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From 'High School' Hallway to 'Corridor of Knowledge'
Hillyer College Dean David Goldenberg said he hopes the new historical retrospective on the first floor of Hillyer Hall will give students new insights into the issues and events of the last half-century.
Hillyer College faculty member John Seddon plans to incorporate the historical retrospective into student assignments. He is pictured looking at a print of the U.S. Constitution from 1790 and an article on Sandra Day O'Connor, the first woman to serve on the U.S. Supreme Court.
On June 22, faculty, staff, and alumni gathered at Hillyer Hall to celebrate the removal of the old lockers from a first-floor corridor and the installation, in their place, of a retrospective of historical and cultural milestones of the past 50 years. The retrospective includes framed photographs, posters, magazine clippings and memorabilia documenting a wide range of issues and events, from the first manned space flight in 1961 to Hurricane Katrina in 2005. Each item is accompanied by a museum-style description, written by Hillyer College faculty members, that explains the significance of the event.
Guests at the June 22 reception said the transformation of the hallway is a welcome change. It not only makes the building look more sophisticated, they said, but it will give students a window into the second half of the 20th century.
“What we really hope is that students will use this ‘Corridor of Knowledge’ to learn about the last half-century of history, and that they will carry that into the classroom,” said Hillyer College Dean David Goldenberg.
John Seddon, an adjunct faculty member in philosophy at Hillyer College, plans to incorporate the historical retrospective into student assignments. “It’s not just a wonderful display, it’s a tremendous teaching tool,” Seddon said. “It will help students to understand their own views of America and gain new insights into themselves.”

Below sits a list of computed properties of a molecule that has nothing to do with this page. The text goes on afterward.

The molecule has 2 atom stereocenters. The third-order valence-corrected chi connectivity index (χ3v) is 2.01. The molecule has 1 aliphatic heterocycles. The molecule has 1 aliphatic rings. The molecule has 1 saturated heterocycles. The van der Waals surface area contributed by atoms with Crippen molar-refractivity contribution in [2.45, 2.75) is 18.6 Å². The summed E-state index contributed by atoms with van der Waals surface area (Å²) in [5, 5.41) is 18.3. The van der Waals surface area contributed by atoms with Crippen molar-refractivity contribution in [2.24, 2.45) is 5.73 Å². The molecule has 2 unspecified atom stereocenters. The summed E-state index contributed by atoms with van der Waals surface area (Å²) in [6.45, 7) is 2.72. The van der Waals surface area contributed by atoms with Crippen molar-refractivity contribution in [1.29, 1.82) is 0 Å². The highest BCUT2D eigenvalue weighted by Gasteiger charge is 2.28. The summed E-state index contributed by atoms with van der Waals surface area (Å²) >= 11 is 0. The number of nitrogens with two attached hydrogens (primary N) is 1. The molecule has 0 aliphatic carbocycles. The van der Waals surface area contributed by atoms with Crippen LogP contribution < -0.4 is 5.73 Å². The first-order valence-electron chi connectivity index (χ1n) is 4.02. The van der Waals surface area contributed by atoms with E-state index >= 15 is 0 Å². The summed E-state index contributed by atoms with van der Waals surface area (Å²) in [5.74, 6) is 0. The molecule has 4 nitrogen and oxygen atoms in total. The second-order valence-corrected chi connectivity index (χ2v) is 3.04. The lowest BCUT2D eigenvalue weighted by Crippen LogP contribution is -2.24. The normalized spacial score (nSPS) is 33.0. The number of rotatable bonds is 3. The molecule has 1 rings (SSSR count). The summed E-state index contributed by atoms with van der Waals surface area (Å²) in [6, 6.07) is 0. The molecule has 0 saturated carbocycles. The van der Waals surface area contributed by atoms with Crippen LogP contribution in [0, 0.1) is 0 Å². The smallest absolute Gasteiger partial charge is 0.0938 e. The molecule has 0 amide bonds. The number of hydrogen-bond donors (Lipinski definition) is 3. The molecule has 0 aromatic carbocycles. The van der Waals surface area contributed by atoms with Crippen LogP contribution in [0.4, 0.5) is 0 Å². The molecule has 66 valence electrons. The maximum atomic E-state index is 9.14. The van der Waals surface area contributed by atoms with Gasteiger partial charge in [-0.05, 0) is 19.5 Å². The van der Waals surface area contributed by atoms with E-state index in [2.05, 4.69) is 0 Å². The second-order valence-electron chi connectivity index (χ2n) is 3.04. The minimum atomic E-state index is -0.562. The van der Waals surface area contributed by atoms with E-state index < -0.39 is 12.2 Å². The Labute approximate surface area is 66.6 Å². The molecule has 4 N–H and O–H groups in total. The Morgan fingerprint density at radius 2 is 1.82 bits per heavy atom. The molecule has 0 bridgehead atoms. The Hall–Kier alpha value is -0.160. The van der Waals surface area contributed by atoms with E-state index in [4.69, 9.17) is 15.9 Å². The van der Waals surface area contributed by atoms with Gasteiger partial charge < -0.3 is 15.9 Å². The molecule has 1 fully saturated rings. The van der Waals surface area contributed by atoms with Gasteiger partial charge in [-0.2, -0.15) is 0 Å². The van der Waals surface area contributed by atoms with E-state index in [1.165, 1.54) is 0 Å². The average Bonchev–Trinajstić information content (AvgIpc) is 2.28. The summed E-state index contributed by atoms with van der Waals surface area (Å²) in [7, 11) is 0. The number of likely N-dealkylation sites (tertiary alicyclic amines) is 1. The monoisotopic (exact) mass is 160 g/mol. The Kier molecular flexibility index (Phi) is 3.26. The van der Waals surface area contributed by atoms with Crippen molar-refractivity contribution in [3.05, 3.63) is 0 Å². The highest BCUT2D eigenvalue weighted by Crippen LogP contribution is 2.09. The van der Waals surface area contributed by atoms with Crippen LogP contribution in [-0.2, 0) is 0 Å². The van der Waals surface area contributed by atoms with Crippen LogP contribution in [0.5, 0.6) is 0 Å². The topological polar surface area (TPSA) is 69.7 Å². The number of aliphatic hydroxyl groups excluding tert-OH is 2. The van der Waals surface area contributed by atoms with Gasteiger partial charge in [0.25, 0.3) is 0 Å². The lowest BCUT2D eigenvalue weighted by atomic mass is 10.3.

Tony Giorgio, who taught economics at Hillyer (then called the College of Basic Studies) from 1971 to 1976 and went on to serve as a University administrator, said the display also provides some important perspective for older generations.
“Even those of us who have lived through these events tend to forget them because we’re such a ‘now’ generation. There are so many things that we take for granted that did not exist even 10 years ago, let alone 50 years ago,” Giorgio said.
Standing between a print of an Andy Warhol painting of Marilyn Monroe on one side of the hallway and a display about former Israeli Prime Minister Golda Meir on the other, Giorgio noted that the hallway exhibit strikes a nice balance between history and pop culture.
The events that are chronicled in the corridor were identified by Hillyer faculty, staff, and students as having influenced their lives, and many of the items on display were donated by faculty and staff. Themes that run through the exhibit include space exploration; racial, ethnic, and religious conflict; revolutionary changes in technology; and pop culture through the decades. Among the items on display is an original poster advertising the 1969 Woodstock festival and a piece of the Berlin Wall.
The renovations to Hillyer Hall were made possible thanks to the generosity of Neal and Linda Goldman and the University of Hartford Parents Association.